Health facilities at the district level in Indonesia

Aust New Zealand Health Policy. 2009 May 18;6:13. doi: 10.1186/1743-8462-6-13.


Background: At Independence the Government of Indonesia inherited a weak and unevenly distributed health system to which much of the population had only limited access. In response, the government decided to increase the number of facilities and to locate them closer to the people. To staff these health facilities the government introduced obligatory government service for all new graduates in medicine, nursing and midwifery. Most of these staff also established private practices in the areas in which they were located. The health information system contains little information on the health care facilities established for private practice by these staff. This article reports on the results of enumerating all health facilities in 15 districts in Java.

Methods: We enumerated all healthcare facilities, public and private, by type in each of 15 districts in Java.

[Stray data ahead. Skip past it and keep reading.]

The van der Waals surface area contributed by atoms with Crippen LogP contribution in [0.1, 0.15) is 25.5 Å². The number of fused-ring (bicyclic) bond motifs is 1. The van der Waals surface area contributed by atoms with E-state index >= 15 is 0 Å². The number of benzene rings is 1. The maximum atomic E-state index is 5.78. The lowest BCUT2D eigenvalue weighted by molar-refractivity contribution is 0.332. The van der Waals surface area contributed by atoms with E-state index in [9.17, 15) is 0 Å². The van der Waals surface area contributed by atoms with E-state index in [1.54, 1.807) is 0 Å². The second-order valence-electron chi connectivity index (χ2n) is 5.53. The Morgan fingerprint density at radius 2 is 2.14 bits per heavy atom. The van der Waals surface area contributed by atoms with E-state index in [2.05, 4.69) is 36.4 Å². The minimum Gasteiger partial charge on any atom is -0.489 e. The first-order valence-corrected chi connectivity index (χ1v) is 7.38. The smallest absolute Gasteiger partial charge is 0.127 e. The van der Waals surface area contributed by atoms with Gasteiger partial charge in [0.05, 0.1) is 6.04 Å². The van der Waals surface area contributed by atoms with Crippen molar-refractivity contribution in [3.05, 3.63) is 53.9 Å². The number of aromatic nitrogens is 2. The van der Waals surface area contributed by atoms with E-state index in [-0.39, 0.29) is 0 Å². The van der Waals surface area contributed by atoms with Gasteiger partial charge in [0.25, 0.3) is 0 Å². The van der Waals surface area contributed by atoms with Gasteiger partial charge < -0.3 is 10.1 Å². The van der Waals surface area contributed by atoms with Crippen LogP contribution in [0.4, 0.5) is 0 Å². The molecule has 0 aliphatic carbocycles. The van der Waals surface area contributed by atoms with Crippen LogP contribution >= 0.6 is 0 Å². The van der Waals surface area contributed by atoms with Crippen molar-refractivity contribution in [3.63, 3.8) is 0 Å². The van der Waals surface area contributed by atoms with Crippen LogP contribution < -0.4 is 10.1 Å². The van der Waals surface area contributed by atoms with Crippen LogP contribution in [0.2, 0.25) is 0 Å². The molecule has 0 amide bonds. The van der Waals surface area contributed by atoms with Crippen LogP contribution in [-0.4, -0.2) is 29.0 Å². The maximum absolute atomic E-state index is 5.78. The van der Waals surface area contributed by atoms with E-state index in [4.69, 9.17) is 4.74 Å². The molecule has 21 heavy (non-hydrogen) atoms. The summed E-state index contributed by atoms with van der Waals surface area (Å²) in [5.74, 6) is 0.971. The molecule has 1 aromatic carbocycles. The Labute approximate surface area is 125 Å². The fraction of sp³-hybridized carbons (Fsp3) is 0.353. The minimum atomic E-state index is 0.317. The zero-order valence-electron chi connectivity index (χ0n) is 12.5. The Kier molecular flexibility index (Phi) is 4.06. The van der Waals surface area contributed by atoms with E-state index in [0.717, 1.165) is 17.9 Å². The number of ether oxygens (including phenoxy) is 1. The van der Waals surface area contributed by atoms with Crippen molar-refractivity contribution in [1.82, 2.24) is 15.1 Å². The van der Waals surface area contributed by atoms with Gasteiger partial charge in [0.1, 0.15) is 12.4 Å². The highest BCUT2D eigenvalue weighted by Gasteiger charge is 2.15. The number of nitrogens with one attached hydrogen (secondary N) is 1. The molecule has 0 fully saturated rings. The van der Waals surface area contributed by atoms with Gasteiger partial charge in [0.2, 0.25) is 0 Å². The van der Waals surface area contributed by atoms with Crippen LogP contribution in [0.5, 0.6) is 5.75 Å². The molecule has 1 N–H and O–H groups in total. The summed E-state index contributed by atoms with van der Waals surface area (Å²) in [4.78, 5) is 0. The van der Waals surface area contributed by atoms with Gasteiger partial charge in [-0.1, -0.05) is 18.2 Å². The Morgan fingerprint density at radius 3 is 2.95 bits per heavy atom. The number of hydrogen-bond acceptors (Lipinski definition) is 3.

Results: The enumeration showed a much higher number of healthcare facilities in each district than is shown in most reports and in the health information system which concentrates on public, multi-provider facilities. Across the 15 districts: 86% of facilities were solo-provider facilities for outpatient services; 13% were multi-provider facilities for outpatient services; and 1% were multi-provider facilities offering both outpatient and inpatient services.

Conclusion: The relatively good distribution of health facilities in Indonesia was achieved through establishing public health centers at the sub-district level and staffing them through a system of compulsory service for doctors, nurses and midwives. Subsequently, these public sector staff also established solo-provider facilities for their own private practice; these solo-provider facilities, of which those for nurses are almost half, comprise the largest category of outpatient care facilities, most are not included in official statistics. Now that Indonesia no longer has mandatory service for newly graduated doctors, nurses and midwives, it will have difficulty maintaining the distribution of facilities and providers established through the 1980s. The current challenge is to envision a new health system that responds to the changing disease patterns as well as the changes in distribution of health facilities.